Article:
The BBC is set to launch an international version of its catch-up TV service, iPlayer, after the BBC Trust gave the project the go-ahead.

The BBC revealed it is still deciding whether it will charge online viewers to watch episodes of shows such as Eastenders, Doctor Who and Top Gear (all of which have big fan bases outside the UK) or whether to introduce advertising onto the service.

John Smith, chief executive of BBC Worldwide, told the Telegraph, the move would open up the "under-exploited" market for these UK shows.

"Not only will that mean international fans of, for example, Doctor Who can get their fix legitimately [rather than downloading programmes illegally], but it has the potential of opening up a new revenue stream for the entire UK production industry, alongside sales to traditional broadcasters," Smith said.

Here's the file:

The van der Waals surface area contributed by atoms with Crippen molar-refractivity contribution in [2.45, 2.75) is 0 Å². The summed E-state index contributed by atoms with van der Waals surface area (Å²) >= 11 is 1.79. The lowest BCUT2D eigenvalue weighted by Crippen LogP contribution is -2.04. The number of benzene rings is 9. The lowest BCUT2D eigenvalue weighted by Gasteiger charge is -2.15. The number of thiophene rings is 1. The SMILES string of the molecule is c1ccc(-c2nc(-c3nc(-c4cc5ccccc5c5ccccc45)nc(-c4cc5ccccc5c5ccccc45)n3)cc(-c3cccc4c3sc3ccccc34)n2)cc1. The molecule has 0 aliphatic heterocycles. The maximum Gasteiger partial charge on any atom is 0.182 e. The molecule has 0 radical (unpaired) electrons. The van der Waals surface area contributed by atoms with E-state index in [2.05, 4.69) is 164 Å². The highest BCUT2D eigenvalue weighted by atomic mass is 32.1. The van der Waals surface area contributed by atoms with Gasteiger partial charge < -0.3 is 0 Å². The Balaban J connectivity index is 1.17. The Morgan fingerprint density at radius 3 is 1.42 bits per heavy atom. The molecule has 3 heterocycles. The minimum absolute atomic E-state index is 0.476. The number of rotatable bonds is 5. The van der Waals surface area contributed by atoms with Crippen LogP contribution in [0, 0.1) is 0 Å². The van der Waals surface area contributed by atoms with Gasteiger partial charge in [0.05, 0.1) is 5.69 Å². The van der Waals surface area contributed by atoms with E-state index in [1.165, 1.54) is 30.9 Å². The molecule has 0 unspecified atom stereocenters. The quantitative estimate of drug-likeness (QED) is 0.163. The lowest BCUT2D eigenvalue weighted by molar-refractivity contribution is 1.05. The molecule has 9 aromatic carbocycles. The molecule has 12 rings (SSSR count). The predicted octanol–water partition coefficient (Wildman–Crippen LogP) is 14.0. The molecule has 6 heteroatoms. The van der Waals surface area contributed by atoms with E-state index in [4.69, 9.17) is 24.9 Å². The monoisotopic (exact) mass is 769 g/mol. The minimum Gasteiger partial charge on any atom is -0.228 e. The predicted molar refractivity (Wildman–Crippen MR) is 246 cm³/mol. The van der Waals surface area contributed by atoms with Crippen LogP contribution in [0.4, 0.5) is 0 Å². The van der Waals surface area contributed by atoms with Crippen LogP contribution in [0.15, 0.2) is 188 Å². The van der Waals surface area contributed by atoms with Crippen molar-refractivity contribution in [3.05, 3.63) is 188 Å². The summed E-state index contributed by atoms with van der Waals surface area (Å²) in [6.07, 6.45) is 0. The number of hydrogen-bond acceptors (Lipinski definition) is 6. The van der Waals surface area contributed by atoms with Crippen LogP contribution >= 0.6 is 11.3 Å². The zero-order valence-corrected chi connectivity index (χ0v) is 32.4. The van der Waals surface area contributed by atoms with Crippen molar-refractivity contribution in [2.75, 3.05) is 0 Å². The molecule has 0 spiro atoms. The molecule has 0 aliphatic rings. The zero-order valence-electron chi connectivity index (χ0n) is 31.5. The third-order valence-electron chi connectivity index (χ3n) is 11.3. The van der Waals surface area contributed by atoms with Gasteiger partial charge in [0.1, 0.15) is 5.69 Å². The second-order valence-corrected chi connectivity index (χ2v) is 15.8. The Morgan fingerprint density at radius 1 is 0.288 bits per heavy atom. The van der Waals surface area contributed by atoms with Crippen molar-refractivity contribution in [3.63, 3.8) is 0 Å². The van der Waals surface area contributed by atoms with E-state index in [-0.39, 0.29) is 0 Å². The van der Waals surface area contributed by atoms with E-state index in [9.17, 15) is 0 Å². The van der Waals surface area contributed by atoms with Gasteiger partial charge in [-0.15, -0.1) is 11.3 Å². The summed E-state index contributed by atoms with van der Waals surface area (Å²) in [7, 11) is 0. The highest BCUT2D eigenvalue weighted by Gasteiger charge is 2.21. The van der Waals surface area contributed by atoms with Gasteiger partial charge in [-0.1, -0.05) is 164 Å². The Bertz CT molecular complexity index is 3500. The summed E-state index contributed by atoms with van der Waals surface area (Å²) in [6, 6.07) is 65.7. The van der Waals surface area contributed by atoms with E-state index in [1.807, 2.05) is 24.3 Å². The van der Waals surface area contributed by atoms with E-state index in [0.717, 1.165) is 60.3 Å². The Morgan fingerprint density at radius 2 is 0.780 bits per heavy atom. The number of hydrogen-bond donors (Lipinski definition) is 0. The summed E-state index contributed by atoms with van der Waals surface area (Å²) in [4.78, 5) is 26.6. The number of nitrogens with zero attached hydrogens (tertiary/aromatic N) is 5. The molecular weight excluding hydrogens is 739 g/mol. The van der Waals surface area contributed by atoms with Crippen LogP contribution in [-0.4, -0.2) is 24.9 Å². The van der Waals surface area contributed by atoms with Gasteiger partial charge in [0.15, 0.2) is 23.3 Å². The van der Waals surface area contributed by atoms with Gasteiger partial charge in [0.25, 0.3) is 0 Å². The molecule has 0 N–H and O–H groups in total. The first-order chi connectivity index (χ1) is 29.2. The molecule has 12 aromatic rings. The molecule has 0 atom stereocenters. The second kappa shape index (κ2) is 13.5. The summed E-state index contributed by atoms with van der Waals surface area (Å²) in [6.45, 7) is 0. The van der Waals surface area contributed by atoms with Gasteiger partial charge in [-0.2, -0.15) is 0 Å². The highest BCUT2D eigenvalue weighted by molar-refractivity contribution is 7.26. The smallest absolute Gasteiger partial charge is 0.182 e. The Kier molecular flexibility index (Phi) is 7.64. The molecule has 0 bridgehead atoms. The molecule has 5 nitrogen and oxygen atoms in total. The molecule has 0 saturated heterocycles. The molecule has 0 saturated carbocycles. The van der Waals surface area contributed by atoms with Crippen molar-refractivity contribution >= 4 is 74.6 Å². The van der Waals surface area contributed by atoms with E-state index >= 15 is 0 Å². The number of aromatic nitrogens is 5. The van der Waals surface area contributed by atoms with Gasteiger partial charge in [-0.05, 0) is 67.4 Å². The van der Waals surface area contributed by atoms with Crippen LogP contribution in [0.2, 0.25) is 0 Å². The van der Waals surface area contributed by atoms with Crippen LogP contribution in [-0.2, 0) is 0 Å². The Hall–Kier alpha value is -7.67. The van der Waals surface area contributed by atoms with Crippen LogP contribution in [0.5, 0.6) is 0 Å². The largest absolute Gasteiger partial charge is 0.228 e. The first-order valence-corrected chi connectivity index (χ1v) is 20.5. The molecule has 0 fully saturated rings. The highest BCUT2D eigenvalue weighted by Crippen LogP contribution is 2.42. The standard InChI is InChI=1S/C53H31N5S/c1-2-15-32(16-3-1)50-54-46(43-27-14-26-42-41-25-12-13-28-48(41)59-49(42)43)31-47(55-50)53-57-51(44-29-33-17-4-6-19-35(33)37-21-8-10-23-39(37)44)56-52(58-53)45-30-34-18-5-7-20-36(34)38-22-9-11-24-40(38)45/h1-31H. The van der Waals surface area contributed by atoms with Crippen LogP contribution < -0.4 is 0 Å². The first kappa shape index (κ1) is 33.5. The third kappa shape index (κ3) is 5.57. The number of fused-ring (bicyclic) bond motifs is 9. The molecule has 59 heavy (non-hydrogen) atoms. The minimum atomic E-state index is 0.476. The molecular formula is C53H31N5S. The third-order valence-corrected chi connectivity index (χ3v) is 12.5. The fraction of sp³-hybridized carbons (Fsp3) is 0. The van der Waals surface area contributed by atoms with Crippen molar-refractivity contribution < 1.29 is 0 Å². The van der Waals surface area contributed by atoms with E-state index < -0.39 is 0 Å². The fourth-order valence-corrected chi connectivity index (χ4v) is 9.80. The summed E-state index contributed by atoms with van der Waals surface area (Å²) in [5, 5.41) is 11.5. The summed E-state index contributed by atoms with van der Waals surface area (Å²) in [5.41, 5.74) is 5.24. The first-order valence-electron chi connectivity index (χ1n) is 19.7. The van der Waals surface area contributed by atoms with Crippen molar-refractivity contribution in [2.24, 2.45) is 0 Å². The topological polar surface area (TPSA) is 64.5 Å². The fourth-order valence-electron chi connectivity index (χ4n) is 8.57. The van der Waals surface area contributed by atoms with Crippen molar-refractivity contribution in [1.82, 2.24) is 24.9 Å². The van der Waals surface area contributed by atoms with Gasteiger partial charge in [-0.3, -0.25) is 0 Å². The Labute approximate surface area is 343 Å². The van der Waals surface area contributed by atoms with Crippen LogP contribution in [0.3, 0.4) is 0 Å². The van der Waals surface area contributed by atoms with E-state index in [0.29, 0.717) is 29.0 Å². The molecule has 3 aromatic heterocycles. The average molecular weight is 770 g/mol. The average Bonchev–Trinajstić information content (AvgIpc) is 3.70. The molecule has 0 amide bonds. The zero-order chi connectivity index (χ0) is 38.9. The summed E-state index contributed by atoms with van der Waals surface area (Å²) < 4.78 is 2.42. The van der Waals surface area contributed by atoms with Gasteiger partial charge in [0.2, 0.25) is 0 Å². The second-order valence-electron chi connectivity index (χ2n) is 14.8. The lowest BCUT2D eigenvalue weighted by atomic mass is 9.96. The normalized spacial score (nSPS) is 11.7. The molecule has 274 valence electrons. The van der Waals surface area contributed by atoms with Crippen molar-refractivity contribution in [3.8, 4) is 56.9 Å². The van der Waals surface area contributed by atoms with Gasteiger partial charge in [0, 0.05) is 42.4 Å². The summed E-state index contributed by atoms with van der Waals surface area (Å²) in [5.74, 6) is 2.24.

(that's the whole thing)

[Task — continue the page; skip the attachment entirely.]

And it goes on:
It is thought web users would pay up to $10 (£6.25/€7.25) to view an episode.

Until now, iPlayer has only been available to web users located within the UK with IP tracking technology used to block the service to users outside of the UK.

BBC iPlayer